DirectAccess clients are completly dependent on DNS to function, especially when you have IPv4 behind the UAG server. In these cases UAG acts as an ISATAP router which translates IPv6 into IPv4 as well as IPv4 into IPv6. To do this it uses some magic called NAT64 (“NAT six to four”) and DNS64 (“DNS six to four”). Here is a TechNet article on those two technologies, and here is a blog post with pretty pictures on how it works.
Essentailly, when an application tries to send traffic to a host name, the route it takes to reach that host name is determined by it’s DNS name. If the applications uses an IP address instead of a host name it’ll never use the DirectAccess virtual interfaces and instead route over the normal interface to the network immediatly available to the machine. The majority of applications will simply work over DirectAccess when they use hostnames to establish their connections, however there are some exceptions.
For example, when using ping.exe from a DirectAccess client, it can reach anything in the corpnet that’ll respond to a ping, however nslookup.exe will not return any results for those very same host names that you can ping. Why? Because nslookup does not use the Name Resolution Policy Table (NRPT) and by default uses IPv4. The request simply never traverses any of the DirectAccess interfaces to reach the corpnet in order to do the name lookup. You CAN use nslookup on a DirectAccess client to find addresses of machines behind a UAG server, but you must tell it to ask for an IPv6, and you must specify the IPv6 address of your DNS server. It’s a bit convoluted: nslookup -q=aaaa [hostname] [dnsipv6address]. For that reason, I generally avoid using nslookup as a part of any diagnostics with DirectAccess clients. Becides, if you try to ping a host name it’ll tell you what IP it’s using, be it IPv4 or IPv6.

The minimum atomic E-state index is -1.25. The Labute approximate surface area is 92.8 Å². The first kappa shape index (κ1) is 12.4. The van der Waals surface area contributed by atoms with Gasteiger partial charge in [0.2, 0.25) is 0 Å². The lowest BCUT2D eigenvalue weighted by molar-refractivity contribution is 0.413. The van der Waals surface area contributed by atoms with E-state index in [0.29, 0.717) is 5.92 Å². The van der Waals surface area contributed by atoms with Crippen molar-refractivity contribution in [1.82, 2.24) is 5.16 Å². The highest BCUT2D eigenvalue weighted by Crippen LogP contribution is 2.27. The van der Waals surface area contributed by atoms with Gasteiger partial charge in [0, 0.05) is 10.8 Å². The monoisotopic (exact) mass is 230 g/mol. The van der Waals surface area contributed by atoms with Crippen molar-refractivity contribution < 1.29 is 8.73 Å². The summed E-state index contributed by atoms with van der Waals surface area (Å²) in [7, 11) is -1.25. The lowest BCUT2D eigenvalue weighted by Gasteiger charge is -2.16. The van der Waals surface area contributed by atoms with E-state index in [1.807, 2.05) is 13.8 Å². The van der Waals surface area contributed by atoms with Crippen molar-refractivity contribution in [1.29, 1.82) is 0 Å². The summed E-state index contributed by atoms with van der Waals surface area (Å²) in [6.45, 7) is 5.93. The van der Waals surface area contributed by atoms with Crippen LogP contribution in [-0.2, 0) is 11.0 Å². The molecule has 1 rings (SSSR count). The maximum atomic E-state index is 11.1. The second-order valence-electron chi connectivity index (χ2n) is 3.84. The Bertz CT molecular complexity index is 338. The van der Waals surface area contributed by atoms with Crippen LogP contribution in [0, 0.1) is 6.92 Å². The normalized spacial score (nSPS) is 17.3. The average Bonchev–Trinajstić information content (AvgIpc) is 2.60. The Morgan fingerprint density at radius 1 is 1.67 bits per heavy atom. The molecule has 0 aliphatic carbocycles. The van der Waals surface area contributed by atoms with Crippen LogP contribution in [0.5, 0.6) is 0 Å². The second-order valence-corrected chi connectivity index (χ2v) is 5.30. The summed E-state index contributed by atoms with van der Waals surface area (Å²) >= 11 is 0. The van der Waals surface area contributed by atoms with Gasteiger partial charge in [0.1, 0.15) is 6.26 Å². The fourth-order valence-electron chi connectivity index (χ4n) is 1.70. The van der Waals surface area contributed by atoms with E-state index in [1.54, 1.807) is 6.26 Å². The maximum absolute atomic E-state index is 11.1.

Here are couple things you need to be aware of specifically related to DNS.
You should make sure you create an A-record in your external DNS that points to the first external IP address. Something like UAG.domain.com or DA.domain.com or DirectAccess.domain.com works pretty well but you can just as easily use the UAG server’s hostname. Keep in mind that no one will ever see or decidedly use this hostname, so it’s really pretty irrelevant what it is and there’s no need to make it “pretty” or user friendly. This name is just used by the DirectAccess client to bring up the IP-HTTPS interface. The name you use should be the same as the Common Name that you define when creating the IP-HTTPS certificate.
I mentioned earlier that DirectAccess clients can connect via one of three methods: 6TO4, Terreo and IP-HTTPS. To support IP-HTTPS connections DirectAccess encapsulates it’s traffic within HTTPS packets. This will require a web server certificate and therefore a hostname to register the certificate to. This certificate does not need to be issued from a third party certificate authority like VeriSign or Thawte or DigiCert because only your corporate domain members will be connecting to this HTTP service. So you can use a certificate issued from your own internal Enterprise CA since they will already be trusted by these domain member computers.
What does that have to do with External DNS you ask? The catch with using an internal CA for the IP-HTTPS certificate is that you will need to publish your CRL (Certificate Revocation List) to the internet so the certificate can be validated before bringing up the IP-HTTPS interface. That means you will need to create a DNS name where the CRL can be found and stand up a wen site to distribute the CRL. For those reason some people find it easier to use a 3rd party certificate. Tom Shinder has an article on how to publish your private CRL through UAG if you want to go that route.